Orchids of Thailand – Insect and Orchid Farms

This post is about the second half of the cultural excursions on my first day in Thailand.  🙂

Sunday 13th March 

Insect Farm

We returned to Chiang Mai where we got a quick bite to eat in a local restaurant then set off in the minibus again to an insect then an orchid farm, both on the outskirts of Chiang Mai. The insect farm had a huge array of dead butterflies, beetles, spiders, etcetera displayed in glass cabinets.


Me with a new friend!

The real joy was seeing live butterflies floating round a small enclosed garden and handling stick insects, iguanas, beetle larvae and a scorpion! The latter had had its sting removed so was safe to handle.


Handling a scorpion

Orchid Farm

We spent an hour there then moved onto the orchid farm. It was a display nursery only, it doesn’t sell stock to the public. It was a sea of colour, there were vandas in every colour imaginable covering two areas of the garden (as well as the odd Cattleya). I’m not a particularly huge fan of this genera, they’re a tad too garish for my liking but I couldn’t help but be impressed with the display.


Vanda display

I found some smaller species mixed in with the real showy ones which was more to my taste! As well as the orchids there was also several beautiful orchid trees, Bauhinia, in flower – this was the first time I had seen them in bloom; it was a memorable moment as I had always wanted to see this species flowering.


Vanda close-up


Bauhinia sp.

Torch gingers (Etlingera elatior), Heliconia, various palms and bamboos were all in the tropical planting too. I bought some excellent souvenirs from the orchid farms’shop, earrings and some scarves, which were all orchid related of course!


Etlingera elatior

The drive to and from our days’ destinations were almost as interesting as the destinations themselves; I loved witnessing massive red and pink Bougainvillea en masse along the roadsides, as prolific as brambles are back home in the UK. Frangipani (Plumeria) trees were also aplenty, it was the first time I had seen them growing outside in a tropical climate.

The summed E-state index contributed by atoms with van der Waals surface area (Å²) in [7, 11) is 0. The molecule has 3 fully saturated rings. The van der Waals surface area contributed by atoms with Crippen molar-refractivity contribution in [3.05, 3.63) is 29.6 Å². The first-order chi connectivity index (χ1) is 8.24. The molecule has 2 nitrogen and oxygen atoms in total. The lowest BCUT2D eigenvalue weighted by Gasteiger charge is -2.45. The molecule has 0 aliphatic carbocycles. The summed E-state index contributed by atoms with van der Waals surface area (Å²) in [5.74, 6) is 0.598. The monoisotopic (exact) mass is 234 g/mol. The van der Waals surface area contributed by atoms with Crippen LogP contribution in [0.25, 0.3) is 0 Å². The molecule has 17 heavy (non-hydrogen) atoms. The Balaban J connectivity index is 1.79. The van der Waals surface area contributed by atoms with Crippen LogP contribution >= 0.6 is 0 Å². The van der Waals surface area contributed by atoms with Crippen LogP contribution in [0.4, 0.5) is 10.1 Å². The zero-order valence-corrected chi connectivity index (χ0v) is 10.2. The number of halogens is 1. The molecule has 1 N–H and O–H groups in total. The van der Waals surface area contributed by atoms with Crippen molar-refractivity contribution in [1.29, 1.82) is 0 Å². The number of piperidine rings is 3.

Cattleya close-up

We met with Peter on our return to the hotel in the evening, who explained we would be doing a short trek tomorrow near the famous mountain an hours drive away. Our first day of hunting orchids in the wild – I couldn’t wait!

New Blog

This is just a quick post to let all my readers know that I’ve started a new blog:

Part-Time Poet – https://parttimepoet.wordpress.com

From now on this is where I’ll be sharing my poetry; this means This and That is now a dormant blog, I will no longer be sharing any new posts on that site.

Please feel free to check my new blog out, I’ve already posted some poems (both new and old) which I hope you’ll enjoy. Happy reading! 🙂

Orchids of Thailand – Wat Phra That Doi Suthep

This post is about the first few days I spent in Thailand, in diary format. Enjoy! 🙂

Saturday 12th March

I arrived in Chiang Mai safely, if a little behind schedule – 45 minutes late. I was greeted by Peter’s girlfriend, Ping, as Peter himself wasn’t very well. I also met one of the other tour members, Phil, who also arrived on a late flight – we were the last ones to arrive.


View of Chiang Mai from the Duangtawan Hotel

We got a taxi to the Duangtawan Hotel and met Peter briefly who explained about the activities which would be happening tomorrow – a visit to a temple and orchid farm. I face planted the bed as soon as I entered my room – jet lagged after a long journey!

Sunday 13th March

Weather: Sunny, 39 °C

Our first day got off to a casual start, as Peter explained he always makes the first few days more relaxed as everyone is usually tired from travelling. Once we are more accustomed to the weather and time difference the more serious treks into the jungle begin.

For the first week as there are so many of us – 40 in total – Peter is splitting us into groups, so the people from the Singapore botanical orchid society are in one group and we, individuals from all over the world, are in the second group. We all do the same activities in the day, just separately.

Wat Phra That Doi Suthep

The morning was spent at the most popular temple in Chiang Mai, Wat Phra That Doi Suthep; it is Chiang Mai’s most important and visible landmark. A local guide, Ning, showed us round and told us about the history of the temple then left us for an hour to explore on our own.


Me in Wat Phra That Doi Suthep

The monastery was established in 1383 by King Keu Naone to enshrine a piece of bone, said to be from the shoulder of the historical Buddha. The bone shard was brought to Lanna by a wandering monk from Sukhothai and it broke into two pieces at the base of the mountain, with one piece being enshrined at Wat Suan Dok.

The second fragment was mounted onto a sacred white elephant who wandered the jungle until it died, in the process selecting the spot where the monastery was later founded.